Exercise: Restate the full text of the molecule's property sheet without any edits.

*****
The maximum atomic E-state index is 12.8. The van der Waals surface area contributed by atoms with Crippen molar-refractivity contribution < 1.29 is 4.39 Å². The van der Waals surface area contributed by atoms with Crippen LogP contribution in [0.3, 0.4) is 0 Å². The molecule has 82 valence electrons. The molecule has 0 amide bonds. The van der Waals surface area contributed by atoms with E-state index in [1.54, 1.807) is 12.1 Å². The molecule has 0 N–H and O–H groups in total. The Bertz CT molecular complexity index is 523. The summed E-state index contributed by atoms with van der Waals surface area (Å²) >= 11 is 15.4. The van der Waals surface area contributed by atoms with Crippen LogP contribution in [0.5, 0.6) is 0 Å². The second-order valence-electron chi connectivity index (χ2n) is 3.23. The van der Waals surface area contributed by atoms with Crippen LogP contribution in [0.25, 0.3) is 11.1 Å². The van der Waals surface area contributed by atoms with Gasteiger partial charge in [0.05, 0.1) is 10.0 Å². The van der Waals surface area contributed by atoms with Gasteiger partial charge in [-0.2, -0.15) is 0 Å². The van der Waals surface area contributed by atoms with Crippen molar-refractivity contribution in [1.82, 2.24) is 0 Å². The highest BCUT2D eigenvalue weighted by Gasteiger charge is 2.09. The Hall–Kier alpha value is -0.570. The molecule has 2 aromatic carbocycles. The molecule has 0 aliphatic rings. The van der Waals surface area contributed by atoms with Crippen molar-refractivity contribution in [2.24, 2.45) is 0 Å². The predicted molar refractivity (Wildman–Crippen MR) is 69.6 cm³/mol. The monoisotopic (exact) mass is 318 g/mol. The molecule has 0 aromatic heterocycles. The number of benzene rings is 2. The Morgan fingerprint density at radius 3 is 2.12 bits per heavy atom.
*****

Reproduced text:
The maximum atomic E-state index is 12.8. The van der Waals surface area contributed by atoms with Crippen molar-refractivity contribution < 1.29 is 4.39 Å². The van der Waals surface area contributed by atoms with Crippen LogP contribution in [0.3, 0.4) is 0 Å². The molecule has 82 valence electrons. The molecule has 0 amide bonds. The van der Waals surface area contributed by atoms with E-state index in [1.54, 1.807) is 12.1 Å². The molecule has 0 N–H and O–H groups in total. The Bertz CT molecular complexity index is 523. The summed E-state index contributed by atoms with van der Waals surface area (Å²) >= 11 is 15.4. The van der Waals surface area contributed by atoms with Crippen LogP contribution in [0.5, 0.6) is 0 Å². The second-order valence-electron chi connectivity index (χ2n) is 3.23. The van der Waals surface area contributed by atoms with Crippen LogP contribution in [0.25, 0.3) is 11.1 Å². The van der Waals surface area contributed by atoms with Gasteiger partial charge in [0.05, 0.1) is 10.0 Å². The van der Waals surface area contributed by atoms with Gasteiger partial charge in [-0.2, -0.15) is 0 Å². The van der Waals surface area contributed by atoms with Crippen molar-refractivity contribution in [1.82, 2.24) is 0 Å². The highest BCUT2D eigenvalue weighted by Gasteiger charge is 2.09. The Hall–Kier alpha value is -0.570. The molecule has 2 aromatic carbocycles. The molecule has 0 aliphatic rings. The van der Waals surface area contributed by atoms with Crippen molar-refractivity contribution in [2.24, 2.45) is 0 Å². The predicted molar refractivity (Wildman–Crippen MR) is 69.6 cm³/mol. The monoisotopic (exact) mass is 318 g/mol. The molecule has 0 aromatic heterocycles. The number of benzene rings is 2. The Morgan fingerprint density at radius 3 is 2.12 bits per heavy atom.